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Implementing Brooklyn's Video Statement Program for DV Cases

NCJ Number
Richard R. Peterson, Ph.D.
Date Published
January 2012
8 pages
This brief describes how the Brooklyn, NY District Attorney's Office implemented the video statement program for domestic violence(DV)cases and how the program operates.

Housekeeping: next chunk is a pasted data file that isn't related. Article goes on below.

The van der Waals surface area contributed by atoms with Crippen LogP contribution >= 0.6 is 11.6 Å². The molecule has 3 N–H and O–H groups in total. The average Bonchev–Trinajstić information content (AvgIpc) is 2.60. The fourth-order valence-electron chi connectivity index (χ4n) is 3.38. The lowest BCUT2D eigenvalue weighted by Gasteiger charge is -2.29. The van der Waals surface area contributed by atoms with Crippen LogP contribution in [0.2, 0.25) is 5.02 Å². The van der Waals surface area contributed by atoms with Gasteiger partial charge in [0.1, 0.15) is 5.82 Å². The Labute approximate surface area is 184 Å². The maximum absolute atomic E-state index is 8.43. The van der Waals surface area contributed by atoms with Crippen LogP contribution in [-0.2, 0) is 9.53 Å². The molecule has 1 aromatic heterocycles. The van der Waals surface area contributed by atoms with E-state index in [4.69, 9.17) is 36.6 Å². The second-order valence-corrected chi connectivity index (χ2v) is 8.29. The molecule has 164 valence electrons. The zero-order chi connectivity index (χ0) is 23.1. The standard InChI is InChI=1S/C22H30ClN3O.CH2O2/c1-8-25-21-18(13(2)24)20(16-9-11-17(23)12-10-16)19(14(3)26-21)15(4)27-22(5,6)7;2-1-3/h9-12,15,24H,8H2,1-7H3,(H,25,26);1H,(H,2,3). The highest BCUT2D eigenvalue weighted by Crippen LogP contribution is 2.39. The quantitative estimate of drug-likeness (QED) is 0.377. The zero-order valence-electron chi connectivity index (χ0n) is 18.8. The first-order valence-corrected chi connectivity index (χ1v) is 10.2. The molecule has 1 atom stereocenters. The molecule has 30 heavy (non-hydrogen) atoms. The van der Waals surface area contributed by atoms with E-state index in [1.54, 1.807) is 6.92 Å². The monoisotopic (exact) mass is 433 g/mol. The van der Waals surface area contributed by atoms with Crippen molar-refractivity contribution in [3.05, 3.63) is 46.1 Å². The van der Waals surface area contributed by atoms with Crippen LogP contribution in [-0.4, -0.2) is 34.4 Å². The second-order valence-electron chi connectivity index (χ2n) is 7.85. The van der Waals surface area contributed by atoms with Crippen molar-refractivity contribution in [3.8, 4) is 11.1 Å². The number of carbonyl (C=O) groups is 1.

The Domestic Violence Bureau of the Kings County District Attorney's Office in Brooklyn, NY established a video statement program to improve the evidence available in the cases handled by the bureau. Results show that the conviction rate is higher for video cases than for non-video cases. Although this finding is useful for understanding the possible impact of the video statement program, it is not sufficient to determine whether the program has produced an increase in the conviction rate. This study establishes the value of questioning defendants in domestic violence cases even if the statements are not recorded on video. Most defendants will make a substantive statement, particularly those arrested and questioned within a few hours of the incident. Defendants who were injured and those who were facing charges that were more serious were especially likely to make a substantive statement. The questioning strategy used by the annex screeners was persistent, low-key, and probing, and often produced valuable admissions. Among those who made a substantive statement, most defendants made admissions, and many admitted to using physical force against the victim. About 13 percent of defendants who made a substantive statement confessed to most of the charges. Data were collected by the Kings County District Attorney's Office, the New York Police Department, and the New York City Criminal Justice Agency on defendants arrested in Brooklyn between November 27, 2007, and December 31, 2009. Figures


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